Wild Mustangs of Theodore Roosevelt National Park

I have been greatly blessed to have had the opportunity to travel and those of you who know me know that I have a passion for photography. From this point in my life and as long as I have the capacity to do so, I will post blogs containing photos and information concerning aspects of various trips, wildlife and other topics. It is a means to share the experience with others and I hope that in doing so, you can share in the experience.

Geneva and I visited Theodore Roosevelt National Park in August, 2019. The park is not frequently visited as it is located in sparsely populated North Dakota. The park has a southern section about a four hour drive from Keystone, SD and the Mount Rushmore National Monument. There is also a north unit that is about 68 miles from Keystone. There are numerous hotels in Medora, ND which is where the entrance to the southern unit is.

The primary road makes a 28 mile loop through the park's major features. At the time this blog is being written, the last 4 miles of the road was closed for repair. The winters and monsoon rains are rough on the roads. In fact even on the interstates and Dakota roads, repairs are massive and ongoing. One of the things I had hoped to see was one of the several bands of wild mustangs that inhabit the park as we traveled the road.

The first evening we two both bands of mustangs from a distance - about half a mile - in different areas of the park. Buffalo, pronghorn antelope, a coyote, and deer were seen in close proximity as we drove. There was also an abundance of prairie dogs, located in three expansive "cities".

On the second evening, one band of mustangs was hard to miss as you can see below. They blocked the road and gave folks a good opportunity to watch them pose for about 15 minutes. They were not alarmed by the cars at all. There were ten horses in the group.

The mustangs were beautiful and healthy-looking.

A few mustangs were quite curious and I believe had grow accustomed to having folks hand them treats, in spite of regulations discouraging the act.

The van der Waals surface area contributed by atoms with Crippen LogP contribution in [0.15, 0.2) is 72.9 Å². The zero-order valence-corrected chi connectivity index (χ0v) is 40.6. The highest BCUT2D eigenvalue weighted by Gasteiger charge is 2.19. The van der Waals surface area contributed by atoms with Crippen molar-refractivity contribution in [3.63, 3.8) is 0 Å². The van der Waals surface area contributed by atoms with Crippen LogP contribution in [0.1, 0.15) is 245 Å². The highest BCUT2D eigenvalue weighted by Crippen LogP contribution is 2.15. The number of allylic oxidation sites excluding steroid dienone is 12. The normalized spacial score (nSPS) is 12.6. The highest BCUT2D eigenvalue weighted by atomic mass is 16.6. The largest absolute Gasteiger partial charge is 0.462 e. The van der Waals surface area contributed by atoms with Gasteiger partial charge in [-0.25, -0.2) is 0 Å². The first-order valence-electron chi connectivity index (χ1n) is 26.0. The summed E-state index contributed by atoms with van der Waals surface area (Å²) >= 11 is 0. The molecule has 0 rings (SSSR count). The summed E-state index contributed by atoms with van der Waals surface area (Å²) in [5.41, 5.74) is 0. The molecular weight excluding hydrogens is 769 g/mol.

Later in the evening, we came into close proximity to the second herd. It included about a dozen horses as well. Four of the mustangs are pictured below.

After watching them for a while, we headed back toward our hotel. Unexpectedly, we saw the other herd with several members on top of a hill.

As the horses descended, they came across a bull buffalo who was ascending at the same time. I suppose that is a bit unusual. The bull maintained a threatening posture and the horses kept a respectable distance. Once the bull passed the horses, they continued down the hill. The following shot shows that moment.

The path which is clearly used by buffalo and horses is deep and well worn from perhaps hundreds of years of use.

The photo below shows some of the vegetation the horses forage on. They eat as they travel and typically do not hurry.

As we prepared to continue on to our hotel, a mother watched us as her colt nursed.

If the truth be told, viewing the mustangs was the highlight of our day. We had hoped to see them, but to see them close up and as they traveled was a special treat that many visiting the park never have the opportunity to see.

I hope that you enjoyed reading about the mustangs and seeing the photos. Please feel free to leave comments as I enjoy reading them. If you know any horse lovers, please share the blog with them. Happy Trails!

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